I telephoned the hospital, and asked for a meeting with her doctors the next day, when I was to be joined by my cousin. To be fair, they took me very seriously, and turned out in force. Three senior doctors, from various specialities, together with the doctor directly responsible for her care, all met us at the bedside. They listened to my heartfelt concerns. I had expected my Mum to die, and she hadn’t. I was told she might only live for a day, and this was six days later. I asked them to replace the drip, to rehydrate her, and to resume the feeding, via the naso-gastric tube. If she was not going to die, then I could not stand to see her enduring such suffering.

They looked concerned, and appeared to be very sympathetic, but their answer was a resounding ‘no’. I had agreed to removal of life support, and that meant that it could not be reinstated afterwards, no matter how long it took for her to die. By doing this, I had also handed over responsibility to them, and the decision making process was no longer something I could be involved with. They informed me that they would continue in this fashion, for however long it took, for her to die of starvation, and dehydration. These conditions would eventually cause her organs to fail, and she would die as a result of this. Yet her death certificate would read that she had been killed by a major stroke. In the meantime, they would try their best to keep her comfortable, and to keep her suffering at a minimum. They would not remove the tubes from her vagina and anus, as it made life easier for the carers, even though nothing was coming down them any longer. They cooed soothingly, and smiled in a caring way as they departed, leaving Mum in something resembling a scene from a horror film, and me racked with guilt, that I had decided to keep my old promises.

It took six more days for her to die. Six days, and six nights, of scratching, clawing, jerking, and rolling around in that bed. For many hours we all sat by that bedside, eyes filled with despair and regret, until I was unable to look anymore. I longed for her death; for her, and for us, to end all our sufferings. It seemed after all that Mum did have a right to die. But it was only when the doctors decreed it, and it was to be at their discretion, not hers.

I later realised that euthanasia does exist here. It is called by another name; The Liverpool Care Pathway. It must be the most tragic misnomer in history, as it involves little care, and the only pathway is that of suffering.

60 thoughts on “Euthanasia does exist

  1. This is such a heartbreaking remembrance, Pete. After my sister had the stroke that would claim her life she struggled. At first it was trying to talk, then trying to move then trying to eat. I watched as the staff rolled food trays in her room knowing that if a member of the family was not there to help her eat, the tray would be picked up untouched. She was not being fed by tube, but no one was helping her eat either. I spent one night sleeping in the chair beside her bed. Witnessing the care of a stroke patient to keep them from choking to death was horrific. I was thankful that if she could not get better, that she not suffer. She passed within a week.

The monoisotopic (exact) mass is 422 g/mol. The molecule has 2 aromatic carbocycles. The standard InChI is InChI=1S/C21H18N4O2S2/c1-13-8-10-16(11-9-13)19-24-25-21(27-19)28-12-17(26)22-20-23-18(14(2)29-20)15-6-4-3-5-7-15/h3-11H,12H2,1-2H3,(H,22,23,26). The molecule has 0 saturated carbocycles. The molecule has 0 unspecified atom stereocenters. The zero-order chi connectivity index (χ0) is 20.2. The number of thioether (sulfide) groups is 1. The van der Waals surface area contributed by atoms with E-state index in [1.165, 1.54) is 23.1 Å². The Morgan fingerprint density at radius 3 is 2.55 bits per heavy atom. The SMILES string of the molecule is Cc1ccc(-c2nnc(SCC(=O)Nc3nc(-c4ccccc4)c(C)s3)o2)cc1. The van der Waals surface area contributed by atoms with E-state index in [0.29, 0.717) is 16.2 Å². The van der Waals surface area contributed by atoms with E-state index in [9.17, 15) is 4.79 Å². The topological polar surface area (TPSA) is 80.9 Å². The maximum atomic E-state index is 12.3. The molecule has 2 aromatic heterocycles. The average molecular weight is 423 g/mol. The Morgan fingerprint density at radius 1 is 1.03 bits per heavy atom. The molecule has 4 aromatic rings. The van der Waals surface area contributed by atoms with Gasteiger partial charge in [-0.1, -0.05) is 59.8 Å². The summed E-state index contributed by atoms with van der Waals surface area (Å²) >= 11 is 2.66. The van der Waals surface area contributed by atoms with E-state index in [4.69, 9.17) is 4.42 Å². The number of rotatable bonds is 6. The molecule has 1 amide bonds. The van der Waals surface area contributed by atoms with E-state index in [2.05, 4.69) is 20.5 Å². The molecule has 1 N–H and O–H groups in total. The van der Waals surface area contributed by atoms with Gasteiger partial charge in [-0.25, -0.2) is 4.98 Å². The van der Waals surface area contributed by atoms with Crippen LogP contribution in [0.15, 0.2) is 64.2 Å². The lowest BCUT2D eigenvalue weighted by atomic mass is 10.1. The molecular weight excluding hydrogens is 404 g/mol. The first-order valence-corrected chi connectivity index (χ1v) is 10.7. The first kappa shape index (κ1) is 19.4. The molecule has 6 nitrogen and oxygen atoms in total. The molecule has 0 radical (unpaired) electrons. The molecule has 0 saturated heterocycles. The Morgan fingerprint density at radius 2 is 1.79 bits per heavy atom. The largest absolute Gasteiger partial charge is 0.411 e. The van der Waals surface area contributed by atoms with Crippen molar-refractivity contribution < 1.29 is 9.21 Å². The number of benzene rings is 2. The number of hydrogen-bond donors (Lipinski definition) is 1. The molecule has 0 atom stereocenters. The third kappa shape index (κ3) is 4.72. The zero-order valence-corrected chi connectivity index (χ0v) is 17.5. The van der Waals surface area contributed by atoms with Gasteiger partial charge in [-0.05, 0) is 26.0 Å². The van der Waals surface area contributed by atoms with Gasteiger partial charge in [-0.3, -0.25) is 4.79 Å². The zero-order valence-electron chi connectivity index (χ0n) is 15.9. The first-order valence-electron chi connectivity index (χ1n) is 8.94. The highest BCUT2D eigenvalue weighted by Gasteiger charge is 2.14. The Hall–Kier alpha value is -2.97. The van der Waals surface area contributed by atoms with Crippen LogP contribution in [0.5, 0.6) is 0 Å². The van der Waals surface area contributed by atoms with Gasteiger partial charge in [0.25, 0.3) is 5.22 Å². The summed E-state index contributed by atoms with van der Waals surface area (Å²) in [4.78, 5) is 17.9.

Liked by 1 person

    1. Thanks, Maggie. We share that experience, and that feeling of helplessness sitting next to the hospital bed of a loved one able to do little more than look on as they depart this life.
      Memories that can never be erased.
      Best wishes, Pete.

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      1. It is part of the reason my dream meNt so much, Pete. I try to remember her in the breadth of her life rather than the difficulty of her passing. I will not soon forget, but she was so much more than those days.

        Liked by 1 person

  2. This was so difficult to read Pete, I’m so very sorry. I understand as I too was at my mothers side during her final days. I learned that death is the laborious work of the dying. It is painful to watch a beloved mother fight her way into some mysterious state – death. I think there is so much more we can do to ease their passage. We seem afraid to explore the options?

    Liked by 1 person

    1. I would happily have helped her die with morphine or something similar, Cheryl. But for me to do that would have been classified as murder. For them to let her die of thirst and starvation over six days was called ‘medical treatment’. It still makes me rage inside.
      Best wishes, Pete.

      Liked by 1 person

  3. I am so very sorry for the tragedy you and your mom endured-how heartbreaking. I hope you have peace, that you did try your best. May your memory of that awful time pale in comparison to the happy times. I suspect writing this took a great deal of courage -x Michele

    Liked by 1 person

    1. I wrote this some years ago, when I was still enraged at the treatment my Mum received.
      Although I have mellowed a little since, I will still never forgive them for what they put her through.
      And I can never erase those images from my memory.
      Thanks for always being kind to me, Michele.
      Best wishes, Pete. x